Map of Edward Hopper's Rockland as he painted it in 1926 now available
ROCKLAND — Inspired by the exhibit “Edward Hopper and Andrew Wyeth: Rockland, Maine” showing at the Farnsworth Art Museum through August 27, 2023, the Rockland Historical Society has created a historic map of Rockland showing the locations where Edward Hopper painted during the summer of 1926. Underwritten by a generous donation from a local art gallery, the maps will be available for free at the Rockland Historical Society, the Farnsworth Art Museum, and at local art galleries.
Edward Hopper and his wife, Josephine, came to Maine in 1926, and decided to stay in Rockland, at Mrs. Achorn’s Boardinghouse on Lindsey Street. This gritty seacoast town reminded Hopper of Nyack, New York, on the Hudson River, where he grew up, and Gloucester, Massachusetts, the fishing center where he and Josephine had painted with Robert Henri, their mentor.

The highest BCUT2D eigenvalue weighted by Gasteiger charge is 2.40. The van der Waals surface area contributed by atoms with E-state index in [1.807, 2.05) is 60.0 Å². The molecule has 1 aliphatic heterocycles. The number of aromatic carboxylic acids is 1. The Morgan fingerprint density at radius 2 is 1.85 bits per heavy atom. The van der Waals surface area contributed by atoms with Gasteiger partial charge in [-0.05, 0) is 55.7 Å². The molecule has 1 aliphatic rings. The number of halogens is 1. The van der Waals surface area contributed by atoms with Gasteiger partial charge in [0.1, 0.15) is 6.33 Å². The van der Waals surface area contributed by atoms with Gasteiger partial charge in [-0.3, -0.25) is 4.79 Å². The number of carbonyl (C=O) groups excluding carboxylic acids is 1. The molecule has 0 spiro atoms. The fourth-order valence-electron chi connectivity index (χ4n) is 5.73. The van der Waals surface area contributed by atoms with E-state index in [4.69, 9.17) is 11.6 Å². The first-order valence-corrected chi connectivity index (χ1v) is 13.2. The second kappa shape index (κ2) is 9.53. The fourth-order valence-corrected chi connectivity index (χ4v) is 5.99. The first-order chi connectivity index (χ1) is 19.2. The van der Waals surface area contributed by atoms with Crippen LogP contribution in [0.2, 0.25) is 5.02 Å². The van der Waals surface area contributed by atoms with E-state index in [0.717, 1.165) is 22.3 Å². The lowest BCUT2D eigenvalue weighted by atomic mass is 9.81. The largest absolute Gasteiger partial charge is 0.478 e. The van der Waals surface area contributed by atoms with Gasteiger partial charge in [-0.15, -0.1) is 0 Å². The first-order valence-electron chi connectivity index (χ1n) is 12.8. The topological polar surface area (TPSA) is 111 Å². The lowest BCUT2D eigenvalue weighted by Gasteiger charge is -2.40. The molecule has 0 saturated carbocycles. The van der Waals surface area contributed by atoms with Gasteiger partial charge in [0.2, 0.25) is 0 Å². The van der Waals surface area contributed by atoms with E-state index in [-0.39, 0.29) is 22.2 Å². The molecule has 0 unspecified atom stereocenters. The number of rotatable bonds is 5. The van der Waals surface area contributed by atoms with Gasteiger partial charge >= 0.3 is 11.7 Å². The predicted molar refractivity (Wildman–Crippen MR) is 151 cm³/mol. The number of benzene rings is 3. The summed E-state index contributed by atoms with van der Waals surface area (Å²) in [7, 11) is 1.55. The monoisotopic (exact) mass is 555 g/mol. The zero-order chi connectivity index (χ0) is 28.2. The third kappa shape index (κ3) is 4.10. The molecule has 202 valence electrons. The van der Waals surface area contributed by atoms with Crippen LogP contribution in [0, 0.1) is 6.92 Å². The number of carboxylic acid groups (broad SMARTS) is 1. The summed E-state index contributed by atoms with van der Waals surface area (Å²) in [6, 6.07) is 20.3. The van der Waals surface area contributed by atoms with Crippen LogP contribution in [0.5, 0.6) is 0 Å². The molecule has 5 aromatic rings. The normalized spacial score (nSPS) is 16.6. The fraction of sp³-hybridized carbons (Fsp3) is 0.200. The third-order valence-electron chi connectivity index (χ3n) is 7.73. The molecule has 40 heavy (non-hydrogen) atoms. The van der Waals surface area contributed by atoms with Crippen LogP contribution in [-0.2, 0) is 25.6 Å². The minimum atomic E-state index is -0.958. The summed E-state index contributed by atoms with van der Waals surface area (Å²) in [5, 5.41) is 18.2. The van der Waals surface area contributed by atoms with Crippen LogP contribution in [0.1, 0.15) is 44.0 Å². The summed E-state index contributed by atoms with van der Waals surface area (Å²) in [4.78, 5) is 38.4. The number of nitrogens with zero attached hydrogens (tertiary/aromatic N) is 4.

Hopper painted the rusty fishing vessels, the railroads, the limerock quarries, some large houses, and the site of the Civil War Encampment. The Hoppers had arrived by steamboat and had no automobile, so Hopper found his subjects from the trolley that ran between Camden, Rockland, Thomaston, and Warren. The map shows the route of the trolley through Rockland.
Edward Hopper and Andrew Wyeth both liked to paint lonely, rugged scenes that illustrated the nobility of the hard-working people of Rockland.
“The exhibit at the Farnsworth makes us aware of the similarity of their celebration of the common man,” said Ann Morris, in a news release.